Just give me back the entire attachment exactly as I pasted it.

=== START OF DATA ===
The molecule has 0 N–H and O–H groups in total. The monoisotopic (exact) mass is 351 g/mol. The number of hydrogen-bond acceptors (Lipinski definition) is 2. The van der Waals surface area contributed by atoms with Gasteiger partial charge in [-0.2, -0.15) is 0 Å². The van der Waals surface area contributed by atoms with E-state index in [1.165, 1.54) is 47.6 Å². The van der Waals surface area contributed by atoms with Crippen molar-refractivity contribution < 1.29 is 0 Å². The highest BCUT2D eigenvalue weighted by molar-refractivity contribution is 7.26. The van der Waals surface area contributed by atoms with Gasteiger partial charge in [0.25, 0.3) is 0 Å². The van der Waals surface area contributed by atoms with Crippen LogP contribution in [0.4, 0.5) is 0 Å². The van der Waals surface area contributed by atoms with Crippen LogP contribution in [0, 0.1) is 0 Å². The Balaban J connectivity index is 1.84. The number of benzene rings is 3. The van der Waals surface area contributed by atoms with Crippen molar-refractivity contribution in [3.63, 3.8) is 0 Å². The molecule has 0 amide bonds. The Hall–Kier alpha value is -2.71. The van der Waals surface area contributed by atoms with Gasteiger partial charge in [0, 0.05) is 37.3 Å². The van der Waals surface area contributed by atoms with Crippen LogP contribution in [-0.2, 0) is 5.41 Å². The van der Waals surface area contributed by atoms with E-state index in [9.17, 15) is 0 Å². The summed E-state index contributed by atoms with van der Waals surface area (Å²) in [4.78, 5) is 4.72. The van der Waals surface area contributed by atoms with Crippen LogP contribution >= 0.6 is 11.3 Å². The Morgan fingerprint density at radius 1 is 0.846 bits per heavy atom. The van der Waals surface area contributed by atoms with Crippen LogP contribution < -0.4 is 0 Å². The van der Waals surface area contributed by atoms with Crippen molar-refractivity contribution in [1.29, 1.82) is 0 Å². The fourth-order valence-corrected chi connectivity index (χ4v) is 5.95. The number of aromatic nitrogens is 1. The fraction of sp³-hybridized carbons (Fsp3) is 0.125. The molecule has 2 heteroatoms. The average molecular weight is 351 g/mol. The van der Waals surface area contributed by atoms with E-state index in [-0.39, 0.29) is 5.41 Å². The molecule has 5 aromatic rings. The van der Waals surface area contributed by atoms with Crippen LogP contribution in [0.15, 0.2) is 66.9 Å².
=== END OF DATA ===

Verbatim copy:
The molecule has 0 N–H and O–H groups in total. The monoisotopic (exact) mass is 351 g/mol. The number of hydrogen-bond acceptors (Lipinski definition) is 2. The van der Waals surface area contributed by atoms with Gasteiger partial charge in [-0.2, -0.15) is 0 Å². The van der Waals surface area contributed by atoms with E-state index in [1.165, 1.54) is 47.6 Å². The van der Waals surface area contributed by atoms with Crippen molar-refractivity contribution < 1.29 is 0 Å². The highest BCUT2D eigenvalue weighted by molar-refractivity contribution is 7.26. The van der Waals surface area contributed by atoms with Gasteiger partial charge in [0.25, 0.3) is 0 Å². The van der Waals surface area contributed by atoms with Crippen LogP contribution in [0.4, 0.5) is 0 Å². The van der Waals surface area contributed by atoms with Crippen LogP contribution in [0, 0.1) is 0 Å². The Balaban J connectivity index is 1.84. The number of benzene rings is 3. The van der Waals surface area contributed by atoms with Crippen molar-refractivity contribution in [3.63, 3.8) is 0 Å². The molecule has 0 amide bonds. The Hall–Kier alpha value is -2.71. The van der Waals surface area contributed by atoms with Gasteiger partial charge in [0, 0.05) is 37.3 Å². The van der Waals surface area contributed by atoms with Crippen LogP contribution in [-0.2, 0) is 5.41 Å². The van der Waals surface area contributed by atoms with E-state index in [9.17, 15) is 0 Å². The summed E-state index contributed by atoms with van der Waals surface area (Å²) in [4.78, 5) is 4.72. The van der Waals surface area contributed by atoms with Crippen LogP contribution >= 0.6 is 11.3 Å². The Morgan fingerprint density at radius 1 is 0.846 bits per heavy atom. The van der Waals surface area contributed by atoms with Crippen LogP contribution < -0.4 is 0 Å². The van der Waals surface area contributed by atoms with Crippen molar-refractivity contribution in [1.29, 1.82) is 0 Å². The fourth-order valence-corrected chi connectivity index (χ4v) is 5.95. The number of aromatic nitrogens is 1. The fraction of sp³-hybridized carbons (Fsp3) is 0.125. The molecule has 2 heteroatoms. The average molecular weight is 351 g/mol. The van der Waals surface area contributed by atoms with E-state index in [-0.39, 0.29) is 5.41 Å². The molecule has 5 aromatic rings. The van der Waals surface area contributed by atoms with Crippen LogP contribution in [0.15, 0.2) is 66.9 Å².